http://www.sqlservercentral.com/blogs/james-sql-footprint/2012/06/30/several-useful-t-sql-function/

Printed 2014/10/23 01:59AM

Several useful T-SQL Function

2012/06/30

1. Using the OVER clause with aggregate functions
The following sample is from BOL:
-------------------------------------
USE AdventureWorks2008R2;
GO
SELECT SalesOrderID, ProductID, OrderQty
    ,SUM(OrderQty) OVER(PARTITION BY SalesOrderID) AS 'Total'
    ,AVG(OrderQty) OVER(PARTITION BY SalesOrderID) AS 'Avg'
    ,COUNT(OrderQty) OVER(PARTITION BY SalesOrderID) AS 'Count'
    ,MIN(OrderQty) OVER(PARTITION BY SalesOrderID) AS 'Min'
    ,MAX(OrderQty) OVER(PARTITION BY SalesOrderID) AS 'Max'
FROM Sales.SalesOrderDetail
WHERE SalesOrderID IN(43659,43664);
-------------------------------------

If using subqueries, the script will be more complicated:
-------------------------------------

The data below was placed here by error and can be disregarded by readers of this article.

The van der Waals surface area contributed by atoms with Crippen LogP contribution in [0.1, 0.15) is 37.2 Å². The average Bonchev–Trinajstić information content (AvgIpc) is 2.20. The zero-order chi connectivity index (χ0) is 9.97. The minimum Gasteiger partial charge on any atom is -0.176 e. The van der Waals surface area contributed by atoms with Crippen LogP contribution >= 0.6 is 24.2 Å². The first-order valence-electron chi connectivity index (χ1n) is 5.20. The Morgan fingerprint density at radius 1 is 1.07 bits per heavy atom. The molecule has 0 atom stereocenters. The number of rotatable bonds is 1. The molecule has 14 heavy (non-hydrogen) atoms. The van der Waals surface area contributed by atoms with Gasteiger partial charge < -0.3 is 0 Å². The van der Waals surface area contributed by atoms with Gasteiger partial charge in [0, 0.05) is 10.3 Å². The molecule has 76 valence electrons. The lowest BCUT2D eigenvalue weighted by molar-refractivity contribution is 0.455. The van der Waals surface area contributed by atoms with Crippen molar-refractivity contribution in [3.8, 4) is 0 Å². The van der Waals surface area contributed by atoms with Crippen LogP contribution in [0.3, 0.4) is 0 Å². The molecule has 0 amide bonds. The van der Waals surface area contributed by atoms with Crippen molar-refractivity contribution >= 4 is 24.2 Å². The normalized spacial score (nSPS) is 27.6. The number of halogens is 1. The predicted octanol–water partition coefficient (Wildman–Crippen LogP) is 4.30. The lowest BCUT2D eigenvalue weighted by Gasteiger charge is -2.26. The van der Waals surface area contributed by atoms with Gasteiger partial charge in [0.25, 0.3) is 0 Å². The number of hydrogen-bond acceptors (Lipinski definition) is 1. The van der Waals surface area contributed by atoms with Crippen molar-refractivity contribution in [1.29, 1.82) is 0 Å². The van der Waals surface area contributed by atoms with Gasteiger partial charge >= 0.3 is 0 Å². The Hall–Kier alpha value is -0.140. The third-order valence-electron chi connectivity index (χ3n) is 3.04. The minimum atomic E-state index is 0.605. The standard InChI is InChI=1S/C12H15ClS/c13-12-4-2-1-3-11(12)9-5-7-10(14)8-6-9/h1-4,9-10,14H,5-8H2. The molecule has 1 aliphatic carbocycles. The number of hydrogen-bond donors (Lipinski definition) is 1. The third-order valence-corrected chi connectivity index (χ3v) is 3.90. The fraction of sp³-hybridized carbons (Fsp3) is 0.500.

SELECT A.SalesOrderID, B.ProductID, B.OrderQty, A.Total, A.Avg, A.Count, A.Min, A.Max
FROM
 (
 SELECT SalesOrderID
  ,SUM(OrderQty) AS 'Total'
  ,AVG(OrderQty) AS 'Avg'
  ,COUNT(OrderQty) AS 'Count'
  ,MIN(OrderQty)  AS 'Min'
  ,MAX(OrderQty) AS 'Max'
 FROM Sales.SalesOrderDetail
 WHERE SalesOrderID IN(43659,43664)
 GROUP BY SalesOrderID
 ) A
 INNER JOIN Sales.SalesOrderDetail B
 ON A.SalesOrderID=B.SalesOrderID
GO
-------------------------------------

However, if the table size is big, you'd better verify the performance of over clause comparing with subqueries first. Based on my testing, the performance of over clause is not as good as subqueries. Here is the execution plan and statistics of both 2 queries:

a) OVER Clause query
 The execution plan uses the table spool to cache the temporary data, and generate aggregation data.



the io statistics reveals there are 3 physical reads and 55 locical reads

b) subqueries

here the execution plan seek the table 2 times.
 Physical reads is the same 3, but there is only 12 logical reads. the sql server elapsed time is only 27ms.

looks like subquery is faster than OVER clause :) , But OVER Clause with Aggregation function makes your script concise and easy to understand.